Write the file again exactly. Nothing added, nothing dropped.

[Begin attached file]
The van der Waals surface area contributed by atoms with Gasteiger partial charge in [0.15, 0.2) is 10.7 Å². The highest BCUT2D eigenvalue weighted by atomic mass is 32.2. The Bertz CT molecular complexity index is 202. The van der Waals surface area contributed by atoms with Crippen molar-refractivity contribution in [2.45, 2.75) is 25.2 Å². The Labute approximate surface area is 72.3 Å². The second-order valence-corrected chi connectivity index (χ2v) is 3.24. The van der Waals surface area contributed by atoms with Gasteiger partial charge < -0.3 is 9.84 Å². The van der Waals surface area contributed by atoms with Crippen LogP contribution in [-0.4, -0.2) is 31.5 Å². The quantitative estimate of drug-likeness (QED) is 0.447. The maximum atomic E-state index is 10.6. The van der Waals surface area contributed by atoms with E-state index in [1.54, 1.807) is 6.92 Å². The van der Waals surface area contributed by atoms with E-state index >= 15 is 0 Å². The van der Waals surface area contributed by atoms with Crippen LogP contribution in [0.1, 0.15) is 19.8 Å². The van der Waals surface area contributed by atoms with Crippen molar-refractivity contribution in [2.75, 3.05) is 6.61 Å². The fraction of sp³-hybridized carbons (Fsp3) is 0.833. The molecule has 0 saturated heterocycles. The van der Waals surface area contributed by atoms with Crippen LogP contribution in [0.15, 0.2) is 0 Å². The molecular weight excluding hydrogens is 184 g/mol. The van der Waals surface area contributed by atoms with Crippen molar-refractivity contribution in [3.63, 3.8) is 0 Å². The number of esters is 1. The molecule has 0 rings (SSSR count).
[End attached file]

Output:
The van der Waals surface area contributed by atoms with Gasteiger partial charge in [0.15, 0.2) is 10.7 Å². The highest BCUT2D eigenvalue weighted by atomic mass is 32.2. The Bertz CT molecular complexity index is 202. The van der Waals surface area contributed by atoms with Crippen molar-refractivity contribution in [2.45, 2.75) is 25.2 Å². The Labute approximate surface area is 72.3 Å². The second-order valence-corrected chi connectivity index (χ2v) is 3.24. The van der Waals surface area contributed by atoms with Gasteiger partial charge < -0.3 is 9.84 Å². The van der Waals surface area contributed by atoms with Crippen LogP contribution in [-0.4, -0.2) is 31.5 Å². The quantitative estimate of drug-likeness (QED) is 0.447. The maximum atomic E-state index is 10.6. The van der Waals surface area contributed by atoms with E-state index in [1.54, 1.807) is 6.92 Å². The van der Waals surface area contributed by atoms with E-state index >= 15 is 0 Å². The van der Waals surface area contributed by atoms with Crippen LogP contribution in [0.1, 0.15) is 19.8 Å². The van der Waals surface area contributed by atoms with Crippen molar-refractivity contribution in [2.75, 3.05) is 6.61 Å². The fraction of sp³-hybridized carbons (Fsp3) is 0.833. The molecule has 0 saturated heterocycles. The van der Waals surface area contributed by atoms with Crippen LogP contribution in [0.15, 0.2) is 0 Å². The molecular weight excluding hydrogens is 184 g/mol. The van der Waals surface area contributed by atoms with Crippen molar-refractivity contribution in [3.63, 3.8) is 0 Å². The number of esters is 1. The molecule has 0 rings (SSSR count).